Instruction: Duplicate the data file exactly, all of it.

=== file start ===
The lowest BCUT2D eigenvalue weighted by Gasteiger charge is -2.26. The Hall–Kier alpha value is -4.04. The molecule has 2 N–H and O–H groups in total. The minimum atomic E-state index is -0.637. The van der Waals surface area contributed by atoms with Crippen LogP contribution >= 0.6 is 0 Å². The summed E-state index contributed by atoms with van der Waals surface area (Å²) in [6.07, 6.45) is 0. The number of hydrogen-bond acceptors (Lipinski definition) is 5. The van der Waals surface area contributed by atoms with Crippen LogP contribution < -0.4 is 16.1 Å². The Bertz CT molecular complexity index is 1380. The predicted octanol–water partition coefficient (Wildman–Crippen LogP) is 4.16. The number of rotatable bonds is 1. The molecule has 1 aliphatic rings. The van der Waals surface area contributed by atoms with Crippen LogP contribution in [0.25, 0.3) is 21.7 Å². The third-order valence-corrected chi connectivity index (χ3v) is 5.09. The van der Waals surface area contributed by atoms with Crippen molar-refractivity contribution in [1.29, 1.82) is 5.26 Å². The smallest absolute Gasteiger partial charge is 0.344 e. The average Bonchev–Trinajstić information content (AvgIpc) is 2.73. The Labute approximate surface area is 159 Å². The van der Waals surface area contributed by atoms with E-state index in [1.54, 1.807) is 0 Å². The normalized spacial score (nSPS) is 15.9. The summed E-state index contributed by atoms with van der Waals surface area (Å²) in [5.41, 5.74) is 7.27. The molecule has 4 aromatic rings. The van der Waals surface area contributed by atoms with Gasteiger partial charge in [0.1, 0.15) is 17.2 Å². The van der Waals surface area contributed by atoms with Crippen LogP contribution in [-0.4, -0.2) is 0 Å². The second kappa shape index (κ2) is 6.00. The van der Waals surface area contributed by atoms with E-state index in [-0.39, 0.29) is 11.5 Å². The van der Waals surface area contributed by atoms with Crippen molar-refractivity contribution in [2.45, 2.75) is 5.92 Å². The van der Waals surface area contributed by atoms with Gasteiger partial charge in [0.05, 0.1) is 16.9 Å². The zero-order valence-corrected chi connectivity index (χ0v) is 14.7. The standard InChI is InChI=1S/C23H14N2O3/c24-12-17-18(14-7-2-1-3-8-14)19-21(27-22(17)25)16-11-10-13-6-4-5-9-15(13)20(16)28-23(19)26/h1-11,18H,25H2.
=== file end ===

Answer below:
The lowest BCUT2D eigenvalue weighted by Gasteiger charge is -2.26. The Hall–Kier alpha value is -4.04. The molecule has 2 N–H and O–H groups in total. The minimum atomic E-state index is -0.637. The van der Waals surface area contributed by atoms with Crippen LogP contribution >= 0.6 is 0 Å². The summed E-state index contributed by atoms with van der Waals surface area (Å²) in [6.07, 6.45) is 0. The number of hydrogen-bond acceptors (Lipinski definition) is 5. The van der Waals surface area contributed by atoms with Crippen LogP contribution < -0.4 is 16.1 Å². The Bertz CT molecular complexity index is 1380. The predicted octanol–water partition coefficient (Wildman–Crippen LogP) is 4.16. The number of rotatable bonds is 1. The molecule has 1 aliphatic rings. The van der Waals surface area contributed by atoms with Crippen LogP contribution in [0.25, 0.3) is 21.7 Å². The third-order valence-corrected chi connectivity index (χ3v) is 5.09. The van der Waals surface area contributed by atoms with Crippen molar-refractivity contribution in [1.29, 1.82) is 5.26 Å². The smallest absolute Gasteiger partial charge is 0.344 e. The average Bonchev–Trinajstić information content (AvgIpc) is 2.73. The Labute approximate surface area is 159 Å². The van der Waals surface area contributed by atoms with E-state index in [1.54, 1.807) is 0 Å². The normalized spacial score (nSPS) is 15.9. The summed E-state index contributed by atoms with van der Waals surface area (Å²) in [5.41, 5.74) is 7.27. The molecule has 4 aromatic rings. The van der Waals surface area contributed by atoms with Gasteiger partial charge in [0.1, 0.15) is 17.2 Å². The van der Waals surface area contributed by atoms with Crippen LogP contribution in [-0.4, -0.2) is 0 Å². The second kappa shape index (κ2) is 6.00. The van der Waals surface area contributed by atoms with E-state index in [-0.39, 0.29) is 11.5 Å². The van der Waals surface area contributed by atoms with Crippen molar-refractivity contribution in [2.45, 2.75) is 5.92 Å². The van der Waals surface area contributed by atoms with Gasteiger partial charge in [0.05, 0.1) is 16.9 Å². The zero-order valence-corrected chi connectivity index (χ0v) is 14.7. The standard InChI is InChI=1S/C23H14N2O3/c24-12-17-18(14-7-2-1-3-8-14)19-21(27-22(17)25)16-11-10-13-6-4-5-9-15(13)20(16)28-23(19)26/h1-11,18H,25H2.